Introducing ZORVOLEX™ (diclofenac), the First Lower-Dose NSAID Developed Using SoluMatrix Fine Particle Technology™

Published Online: Tuesday, November 12, 2013
This article was sponsored by IROKO Pharmaceuticals, LLC
            
       

            
Introduction
Nonsteroidal anti-inflammatory drugs (NSAIDs) are valuable components of an effective management plan for patients with acute pain. Although beneficial, the use of NSAIDs is associated with risks, including an elevated possibility of upper gastrointestinal (GI),1 cardiovascular (CV),2 and renal events3; there is an increase in GI risk even with short-term therapy.4 Serious adverse events associated with NSAIDs are dose dependent, and studies indicate that lower doses of NSAIDs are associated with lower risk for serious upper GI, CV, and renal adverse events compared with higher NSAID doses.1-3 The FDA stipulates that all NSAIDs should be used at the lowest effective dose for the shortest duration consistent with individual patient treatment goals.5 There exists an unmet medical need for NSAID products that can inherently permit lower dosing while maintaining efficacy.
         
About ZORVOLEXTM
ZORVOLEX (diclofenac) is indicated for mild to moderate acute pain in adults.6 ZORVOLEX is the first and only NSAID developed using proprietary SoluMatrix Fine Particle Technology™. ZORVOLEX contains diclofenac as submicron particles that are approximately 20 times smaller than their original size.7 The reduction in particle size provides an increased surface area, leading to faster dissolution.7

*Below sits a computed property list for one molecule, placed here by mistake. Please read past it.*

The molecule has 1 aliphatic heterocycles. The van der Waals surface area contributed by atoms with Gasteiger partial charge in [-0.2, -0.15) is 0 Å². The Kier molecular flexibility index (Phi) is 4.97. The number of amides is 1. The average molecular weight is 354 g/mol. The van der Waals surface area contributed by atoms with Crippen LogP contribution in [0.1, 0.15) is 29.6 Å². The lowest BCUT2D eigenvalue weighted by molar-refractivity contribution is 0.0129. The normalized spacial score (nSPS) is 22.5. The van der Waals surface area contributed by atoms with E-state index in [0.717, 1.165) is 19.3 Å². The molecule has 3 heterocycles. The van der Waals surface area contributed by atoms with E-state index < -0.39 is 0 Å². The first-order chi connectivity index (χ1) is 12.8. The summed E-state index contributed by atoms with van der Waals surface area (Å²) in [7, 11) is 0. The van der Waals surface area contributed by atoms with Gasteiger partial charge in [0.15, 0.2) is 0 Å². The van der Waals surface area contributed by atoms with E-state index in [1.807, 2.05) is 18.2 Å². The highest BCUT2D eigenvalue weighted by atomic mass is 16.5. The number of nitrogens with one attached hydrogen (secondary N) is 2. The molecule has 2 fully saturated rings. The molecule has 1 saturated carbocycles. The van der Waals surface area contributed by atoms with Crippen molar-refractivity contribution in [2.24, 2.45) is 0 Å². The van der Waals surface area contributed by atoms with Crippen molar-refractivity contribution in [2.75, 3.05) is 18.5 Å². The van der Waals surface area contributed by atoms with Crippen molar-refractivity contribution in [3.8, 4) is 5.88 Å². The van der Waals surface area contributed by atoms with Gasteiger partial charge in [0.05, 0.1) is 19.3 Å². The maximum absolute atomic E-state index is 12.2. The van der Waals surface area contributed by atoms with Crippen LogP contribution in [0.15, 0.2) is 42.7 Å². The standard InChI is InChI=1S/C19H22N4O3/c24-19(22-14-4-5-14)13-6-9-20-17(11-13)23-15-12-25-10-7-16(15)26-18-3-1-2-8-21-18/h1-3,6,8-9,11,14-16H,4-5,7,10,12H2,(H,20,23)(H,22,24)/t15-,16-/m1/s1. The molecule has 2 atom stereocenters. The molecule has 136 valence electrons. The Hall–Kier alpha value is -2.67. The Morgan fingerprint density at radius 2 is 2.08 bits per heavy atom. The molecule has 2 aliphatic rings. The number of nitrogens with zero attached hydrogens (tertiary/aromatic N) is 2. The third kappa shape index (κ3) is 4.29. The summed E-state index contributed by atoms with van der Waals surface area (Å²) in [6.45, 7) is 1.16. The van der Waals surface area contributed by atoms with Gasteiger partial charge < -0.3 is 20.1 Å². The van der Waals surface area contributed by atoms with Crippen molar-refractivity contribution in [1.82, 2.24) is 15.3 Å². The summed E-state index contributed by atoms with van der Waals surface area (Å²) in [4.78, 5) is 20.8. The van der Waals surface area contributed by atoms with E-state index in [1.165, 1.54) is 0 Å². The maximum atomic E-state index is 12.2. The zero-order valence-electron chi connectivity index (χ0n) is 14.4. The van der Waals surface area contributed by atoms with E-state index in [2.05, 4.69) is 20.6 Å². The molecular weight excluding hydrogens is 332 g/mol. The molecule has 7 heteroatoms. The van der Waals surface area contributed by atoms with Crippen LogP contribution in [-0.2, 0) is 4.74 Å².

In a phase 1 pharmacokinetic study, ZORVOLEX 35-mg capsules provided 23% lower overall systemic exposure (ie, the area under the curve) versus conventional diclofenac 50-mg tablets.7
      
Boxed Warning for All NSAIDS, Including ZORVOLEX
 
WARNING: RISK OF SERIOUS CARDIOVASCULAR AND GASTROINTESTINAL EVENTS

Cardiovascular Risk
  • All NSAIDs may cause an increased risk of serious cardiovascular thrombotic events, myocardial infarction, and stroke, which can be fatal. This risk may increase with duration of use. Patients with cardiovascular disease or risk factors for cardiovascular disease may be at greater risk.
  • ZORVOLEX is contraindicated for the treatment of perioperative pain in the setting of coronary artery bypass graft (CABG) surgery.
Gastrointestinal Risk
  • NSAIDs cause an increased risk of serious gastrointestinal adverse events including inflammation, bleeding, ulceration, and perforation of the stomach or intestines, which can be fatal. These events can occur at any time during use and without warning symptoms. Elderly patients are at greater risk for serious gastrointestinal events.
    
Efficacy and Tolerability of ZORVOLEX
The efficacy of ZORVOLEX has been demonstrated in clinical trials involving more than 600 patients. A phase 3 study included 428 patients who underwent elective bunionectomy with regional anesthesia and received treatments including ZORVOLEX or placebo for postsurgical pain. Eligible patients were 18 to 65 years of age and experienced moderate to severe pain, which was defined as 40 mm or more on a 100-mm visual analogue scale (VAS). Patients were randomly assigned to treatment, including ZORVOLEX (35 mg or 18 mg 3 times daily) or placebo. The use of rescue medication (hydrocodone/acetaminophen 10 mg/325 mg every 4 to 6 hours) was permitted. The primary efficacy variable was the summed differences in overall pain intensity scores over 48 hours. Results from the phase 3 trial showed that the overall summed differences in pain intensity were significantly greater for all treatments versus placebo (see Figure 1). The percentages of patients who required rescue medication were lower in all treatment groups (ZORVOLEX 35 mg [82%]; ZORVOLEX 18 mg [85%]) compared with placebo (97%).8